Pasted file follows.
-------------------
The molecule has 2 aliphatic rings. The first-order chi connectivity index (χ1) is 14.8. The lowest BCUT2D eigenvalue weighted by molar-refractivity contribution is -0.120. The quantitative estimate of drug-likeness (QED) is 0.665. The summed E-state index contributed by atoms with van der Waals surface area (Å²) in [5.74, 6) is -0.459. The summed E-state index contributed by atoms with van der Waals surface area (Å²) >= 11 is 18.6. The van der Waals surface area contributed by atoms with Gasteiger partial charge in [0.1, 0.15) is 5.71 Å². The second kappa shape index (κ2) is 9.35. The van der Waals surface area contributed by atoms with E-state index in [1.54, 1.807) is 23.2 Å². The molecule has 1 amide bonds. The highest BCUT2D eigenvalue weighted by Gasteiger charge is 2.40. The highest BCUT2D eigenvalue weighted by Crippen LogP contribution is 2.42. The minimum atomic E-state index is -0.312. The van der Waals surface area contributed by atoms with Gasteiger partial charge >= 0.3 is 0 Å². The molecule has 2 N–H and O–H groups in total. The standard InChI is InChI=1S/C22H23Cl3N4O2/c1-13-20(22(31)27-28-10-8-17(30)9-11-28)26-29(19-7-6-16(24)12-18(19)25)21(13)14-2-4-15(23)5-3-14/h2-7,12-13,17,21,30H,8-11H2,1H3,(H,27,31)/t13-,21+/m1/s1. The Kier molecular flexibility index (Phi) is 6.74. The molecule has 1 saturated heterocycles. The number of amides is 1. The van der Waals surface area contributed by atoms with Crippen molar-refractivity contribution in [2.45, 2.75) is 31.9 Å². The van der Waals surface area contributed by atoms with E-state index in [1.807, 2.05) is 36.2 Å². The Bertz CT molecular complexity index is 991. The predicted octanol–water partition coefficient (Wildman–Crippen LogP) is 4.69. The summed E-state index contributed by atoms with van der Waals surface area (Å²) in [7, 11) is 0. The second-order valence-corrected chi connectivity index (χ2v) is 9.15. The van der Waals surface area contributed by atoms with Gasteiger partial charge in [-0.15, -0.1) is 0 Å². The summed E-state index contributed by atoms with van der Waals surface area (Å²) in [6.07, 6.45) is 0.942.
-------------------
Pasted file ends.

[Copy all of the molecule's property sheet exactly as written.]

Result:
The molecule has 2 aliphatic rings. The first-order chi connectivity index (χ1) is 14.8. The lowest BCUT2D eigenvalue weighted by molar-refractivity contribution is -0.120. The quantitative estimate of drug-likeness (QED) is 0.665. The summed E-state index contributed by atoms with van der Waals surface area (Å²) in [5.74, 6) is -0.459. The summed E-state index contributed by atoms with van der Waals surface area (Å²) >= 11 is 18.6. The van der Waals surface area contributed by atoms with Gasteiger partial charge in [0.1, 0.15) is 5.71 Å². The second kappa shape index (κ2) is 9.35. The van der Waals surface area contributed by atoms with E-state index in [1.54, 1.807) is 23.2 Å². The molecule has 1 amide bonds. The highest BCUT2D eigenvalue weighted by Gasteiger charge is 2.40. The highest BCUT2D eigenvalue weighted by Crippen LogP contribution is 2.42. The minimum atomic E-state index is -0.312. The van der Waals surface area contributed by atoms with Gasteiger partial charge >= 0.3 is 0 Å². The molecule has 2 N–H and O–H groups in total. The standard InChI is InChI=1S/C22H23Cl3N4O2/c1-13-20(22(31)27-28-10-8-17(30)9-11-28)26-29(19-7-6-16(24)12-18(19)25)21(13)14-2-4-15(23)5-3-14/h2-7,12-13,17,21,30H,8-11H2,1H3,(H,27,31)/t13-,21+/m1/s1. The Kier molecular flexibility index (Phi) is 6.74. The molecule has 1 saturated heterocycles. The number of amides is 1. The van der Waals surface area contributed by atoms with Crippen molar-refractivity contribution in [2.45, 2.75) is 31.9 Å². The van der Waals surface area contributed by atoms with E-state index in [1.807, 2.05) is 36.2 Å². The Bertz CT molecular complexity index is 991. The predicted octanol–water partition coefficient (Wildman–Crippen LogP) is 4.69. The summed E-state index contributed by atoms with van der Waals surface area (Å²) in [7, 11) is 0. The second-order valence-corrected chi connectivity index (χ2v) is 9.15. The van der Waals surface area contributed by atoms with Gasteiger partial charge in [-0.15, -0.1) is 0 Å². The summed E-state index contributed by atoms with van der Waals surface area (Å²) in [6.07, 6.45) is 0.942.